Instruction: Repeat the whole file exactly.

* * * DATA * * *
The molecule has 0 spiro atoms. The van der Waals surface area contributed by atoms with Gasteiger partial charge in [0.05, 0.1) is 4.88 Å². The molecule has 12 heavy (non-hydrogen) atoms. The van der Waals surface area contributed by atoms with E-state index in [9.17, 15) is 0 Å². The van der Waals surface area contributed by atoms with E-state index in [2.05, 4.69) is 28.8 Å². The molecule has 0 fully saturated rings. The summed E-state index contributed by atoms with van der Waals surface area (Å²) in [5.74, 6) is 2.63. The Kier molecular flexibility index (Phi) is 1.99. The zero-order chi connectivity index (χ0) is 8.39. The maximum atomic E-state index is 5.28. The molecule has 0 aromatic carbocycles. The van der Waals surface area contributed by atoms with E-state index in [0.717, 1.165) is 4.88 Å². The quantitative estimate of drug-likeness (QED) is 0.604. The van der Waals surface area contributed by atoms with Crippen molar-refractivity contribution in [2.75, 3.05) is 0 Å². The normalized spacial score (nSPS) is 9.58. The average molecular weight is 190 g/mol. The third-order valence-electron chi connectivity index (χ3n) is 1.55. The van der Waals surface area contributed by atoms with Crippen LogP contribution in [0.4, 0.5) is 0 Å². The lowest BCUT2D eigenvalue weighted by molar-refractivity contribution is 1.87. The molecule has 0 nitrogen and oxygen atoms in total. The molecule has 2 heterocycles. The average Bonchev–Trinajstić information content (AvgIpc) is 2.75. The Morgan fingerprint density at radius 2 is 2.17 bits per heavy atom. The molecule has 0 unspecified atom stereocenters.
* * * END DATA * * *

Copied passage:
The molecule has 0 spiro atoms. The van der Waals surface area contributed by atoms with Gasteiger partial charge in [0.05, 0.1) is 4.88 Å². The molecule has 12 heavy (non-hydrogen) atoms. The van der Waals surface area contributed by atoms with E-state index in [9.17, 15) is 0 Å². The van der Waals surface area contributed by atoms with E-state index in [2.05, 4.69) is 28.8 Å². The molecule has 0 fully saturated rings. The summed E-state index contributed by atoms with van der Waals surface area (Å²) in [5.74, 6) is 2.63. The Kier molecular flexibility index (Phi) is 1.99. The zero-order chi connectivity index (χ0) is 8.39. The maximum atomic E-state index is 5.28. The molecule has 0 aromatic carbocycles. The van der Waals surface area contributed by atoms with E-state index in [0.717, 1.165) is 4.88 Å². The quantitative estimate of drug-likeness (QED) is 0.604. The van der Waals surface area contributed by atoms with Crippen molar-refractivity contribution in [2.75, 3.05) is 0 Å². The normalized spacial score (nSPS) is 9.58. The average molecular weight is 190 g/mol. The third-order valence-electron chi connectivity index (χ3n) is 1.55. The van der Waals surface area contributed by atoms with Crippen LogP contribution in [0.4, 0.5) is 0 Å². The lowest BCUT2D eigenvalue weighted by molar-refractivity contribution is 1.87. The molecule has 0 nitrogen and oxygen atoms in total. The molecule has 2 heterocycles. The average Bonchev–Trinajstić information content (AvgIpc) is 2.75. The Morgan fingerprint density at radius 2 is 2.17 bits per heavy atom. The molecule has 0 unspecified atom stereocenters.